Gomez-Vasquez, L., Romero-Hall, E., Jaramillo Cherrez, N., Ghani, S., Rodriguez, A. & Ripine, C. (2022). Keeping Citizens Informed and Engaged During the COVID-19 Pandemic Using #YoMeInformoPMA: A Case from Latin America. Health Communication. https://doi.org/10.1080/10410236.2022.2035509
This paper is dedicated to my motherland, Panama! When the World Health Organization declared COVID-19 a pandemic, I was on sabbatical in Panama. The days after a pandemic was declared were crazy. I have written a bit about it in this blog post. To keep myself informed of what was happening in Panama in response to the pandemic the Panamanian Health Ministry recommended that everyone use the hashtag #YoMeInformoPMA (which literally translated to: “I stay informed Panama”) in social media. As a researcher, it immediately triggered my desire to know: “What are people learning, discussing, and sharing using this hashtag?”. So I quickly emailed my collaborator Dr. Lina Gomez-Vasquez so that we could start tracking tweets with this hashtag. Huge thanks to Lina for leading the write up of this paper and co-authors for assisting with the analysis. Here is a short blurb from our abstract: “Using quantitative content, social network, and thematic analysis, this study examined 2,500 tweets from April to August 2020 that included the hashtag #YoMeInformoPMA. Panama’s Public Health Ministry created the #YoMeInformoPMA hashtag to keep citizens informed and engaged during the COVID-19 pandemic. Research on social media use and implementation in Latin America during the COVID-19 pandemic, to inform and engage the public, is limited. Therefore, the aim of this investigation was to analyze strategies, themes, multimedia formats, key actors, and overall communications patterns of a Latin American health community hashtag. Our results determined that actors using the hashtag #YoMeInformoPMA mainly used an interactive strategy, a message that aims to promote casual conversations, advice, and problem-solving.“
Romero-Hall, E.J. (2021). Undergraduate students in online social communities: An exploratory investigation of deliberate informal learning practices. Journal of Applied Instructional Design, 10(3). https://dx.doi.org/10.51869/103/erh
We often do not realize that there are many instances of informal learning practices: implicit learning, reactive learning, and deliberate learning. In this paper, I focus on “deliberate learning refers to informal learning that occurs when an individual takes time to think about how and where to gather information.” This paper further analyses data that was collected as part of an internal grant sponsored by the University of Tampa on the use and participation of undergraduate students in social media (with a specific focus on teaching and learning). Here is a blurb from the abstract: “A total of 573 undergraduate students consented to participate in this investigation about deliberate informal learning practices using social media. Data analysis consisted of parametric and non-parametric statistical procedures. An analysis of the rankings provided by undergraduate students for the different deliberate informal learning activities performed in their most used social media (MUSM) showed that listening to podcasts related to their area of study, following/connecting with professional organizations, and connecting with leaders in their field of study were ranked higher than the other activities. The results also showed evidence of statistically significant differences in the ranking provided to the informal learning activities performed by undergraduate students in their least used social media (LUSM). Listening to podcasts related to their area of study, viewing videos that can assist with coursework, and following/connecting with professional organizations were ranked higher than the other deliberate informal learning activities.” This journal article is open access.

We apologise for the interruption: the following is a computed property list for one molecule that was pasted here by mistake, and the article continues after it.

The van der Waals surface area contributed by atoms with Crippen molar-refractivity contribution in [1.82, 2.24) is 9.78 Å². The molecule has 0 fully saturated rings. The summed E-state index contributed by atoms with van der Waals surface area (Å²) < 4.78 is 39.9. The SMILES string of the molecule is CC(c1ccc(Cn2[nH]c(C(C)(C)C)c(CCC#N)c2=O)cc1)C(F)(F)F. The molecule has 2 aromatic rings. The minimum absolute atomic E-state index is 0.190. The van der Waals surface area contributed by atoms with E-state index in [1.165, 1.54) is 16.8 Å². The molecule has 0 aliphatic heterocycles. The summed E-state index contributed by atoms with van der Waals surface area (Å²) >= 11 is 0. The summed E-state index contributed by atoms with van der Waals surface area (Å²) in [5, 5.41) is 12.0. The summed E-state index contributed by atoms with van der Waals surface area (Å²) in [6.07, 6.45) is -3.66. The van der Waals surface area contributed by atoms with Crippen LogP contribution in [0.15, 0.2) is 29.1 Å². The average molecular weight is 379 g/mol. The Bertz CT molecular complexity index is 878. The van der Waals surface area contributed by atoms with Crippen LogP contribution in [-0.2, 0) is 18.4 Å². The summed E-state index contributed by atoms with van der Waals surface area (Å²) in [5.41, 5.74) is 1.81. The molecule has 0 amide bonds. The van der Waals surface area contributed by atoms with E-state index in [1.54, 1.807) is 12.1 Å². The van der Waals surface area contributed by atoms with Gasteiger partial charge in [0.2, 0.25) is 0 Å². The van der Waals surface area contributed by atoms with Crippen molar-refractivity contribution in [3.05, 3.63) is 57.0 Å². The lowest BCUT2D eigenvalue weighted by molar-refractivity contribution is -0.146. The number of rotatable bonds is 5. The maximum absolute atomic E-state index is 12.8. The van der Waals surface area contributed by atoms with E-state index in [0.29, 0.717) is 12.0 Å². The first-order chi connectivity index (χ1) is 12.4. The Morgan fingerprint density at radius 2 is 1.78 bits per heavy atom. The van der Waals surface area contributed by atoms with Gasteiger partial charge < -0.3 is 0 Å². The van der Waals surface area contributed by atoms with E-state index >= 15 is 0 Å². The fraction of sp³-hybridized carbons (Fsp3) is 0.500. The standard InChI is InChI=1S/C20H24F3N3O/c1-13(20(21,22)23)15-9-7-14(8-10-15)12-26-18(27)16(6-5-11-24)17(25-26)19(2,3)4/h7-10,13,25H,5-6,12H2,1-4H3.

This is a collaboration with Weiwei Ji (Instructional Designer at Arkansas Tech University) and Pauline Salim Muljana (Doctoral Candidate at Old Dominion University). It is a design framework supported by research-based evidence and influenced by the instructional design practice of WeiWei (Will) and his experience as an instructional designer. Of course, it is also supported by the knowledge, skills, and experience of Pauline and myself. As we state in the abstract: “We propose a set of guidelines called the Three-Tier Design Process (TTDP), providing a pathway for faculty and other higher-education professionals who intend to design and develop a course in a Learning Management System and to promote learner-centered experiences. This paper includes detailed discussion about each tier of the TTDP, its subcomponents, and an example of its application. The TTDP borrows from existing theories, models, and literature in the instructional design field that focuses on key aspects that help create positive learning experiences. Tier 1 focuses on course design and serves as a foundation for the next two tiers; Tier 2 emphasizes course development; and Tier 3 concentrates on the user-experience considerations. Examples from a real course are additionally provided.” We were invited to write a blog post about the journal article for the Online Learning Research Center. Here is a link to the blog post: https://www.olrc.us/blog/designing-and-developing-courses-in-learning-management-systems-how-do-we-enhance-learners-experiences